Now for Book Number Two. The first time I saw the cover of “Better Nate Than Ever (Simon & Schuster, $16.99, ages 10-14) by Tim Federle, I was totally put off. I got the play on the phrase “better late than never” and thought it was kind of clever, but the kid depicted on the cover seemed much younger than the character introduced on the jacket copy. Overall, the slickness of the cover made “Better Nate Than Ever” look like yet another forgettable novel – at least to me. But other librarians kept mentioning the book to me, and “Better Nate Than Ever” also got a good share of love among those betting on possible 2014 Newbery winners.

So I decided to give it a try, and from the very first page, I was totally hooked. I literally finished the book in one sitting. I loved Nate immediately and readily sympathized with his challenging life as the Broadway-music-loving younger brother of a jock star who is idolized in their western Pennsylvania hometown. By contrast, Nate, who loves to sing and dance, is predictably bullied by other eighth grade students because he’s a clearly different kind of kid, and even Nate’s parents keep trying to “toughen up” their son. The only one who seems to understand Nate is his best friend Libby, who helps him escape for a day to New York and the chance to audition in a Broadway musical based on the movie, “E.T.”

In this debut novel, Federle, who has danced on Broadway himself, displays a sure but gentle hand with his coming-of-age story, as he shows how Nate’s New York trip opens his eyes to a larger world, including one “where guys . . . can dance next to other guys who probably liked Phantom of the Opera and not get threatened or assaulted." While “Better Nate Than Ever” is a natural read for theater geek kids and “Glee” fans, any kid who feels different, in any way, will identify with Nate and will cheer him on.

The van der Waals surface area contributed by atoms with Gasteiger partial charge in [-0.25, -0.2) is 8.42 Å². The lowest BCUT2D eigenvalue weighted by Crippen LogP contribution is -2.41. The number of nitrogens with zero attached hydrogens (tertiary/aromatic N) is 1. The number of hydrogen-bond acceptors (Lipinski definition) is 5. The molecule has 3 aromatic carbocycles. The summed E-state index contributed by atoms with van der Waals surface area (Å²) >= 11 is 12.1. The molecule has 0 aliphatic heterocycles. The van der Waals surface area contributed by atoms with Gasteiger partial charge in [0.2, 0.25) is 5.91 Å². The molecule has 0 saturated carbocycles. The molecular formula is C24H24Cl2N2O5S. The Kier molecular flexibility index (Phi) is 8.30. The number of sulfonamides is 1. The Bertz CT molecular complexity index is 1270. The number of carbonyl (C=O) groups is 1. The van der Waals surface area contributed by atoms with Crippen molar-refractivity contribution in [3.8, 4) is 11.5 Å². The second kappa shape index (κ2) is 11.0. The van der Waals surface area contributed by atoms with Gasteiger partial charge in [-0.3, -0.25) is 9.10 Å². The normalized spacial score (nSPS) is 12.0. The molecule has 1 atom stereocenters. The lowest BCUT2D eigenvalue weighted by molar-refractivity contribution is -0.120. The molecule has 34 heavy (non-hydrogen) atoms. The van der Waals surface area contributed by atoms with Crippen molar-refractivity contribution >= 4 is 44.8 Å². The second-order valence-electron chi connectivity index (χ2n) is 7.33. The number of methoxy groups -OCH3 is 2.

And Nate is now doing an encore performance in a just-published sequel, “Five, Six, Seven, Nate!” (Simon & Schuster, $16.99, ages 10-14). In this video, Federle explains why he wrote a second book about Nate, who discovers that Broadway is "like a junior high school cafeteria but with more glitter." Final notes: “Better Nate Than Ever” was chosen as a 2014 winner of the Stonewall Book Award, given annually by the American Library Association to books “of exceptional merit for children or teens relating to the gay, lesbian, bisexual and transgender experience.” And the audiobook, narrated by Federle himself, won a 2014 Odyssey Honor; the Odyssey Awards are given annually by the American Library Association to the best children’s and teen audiobooks.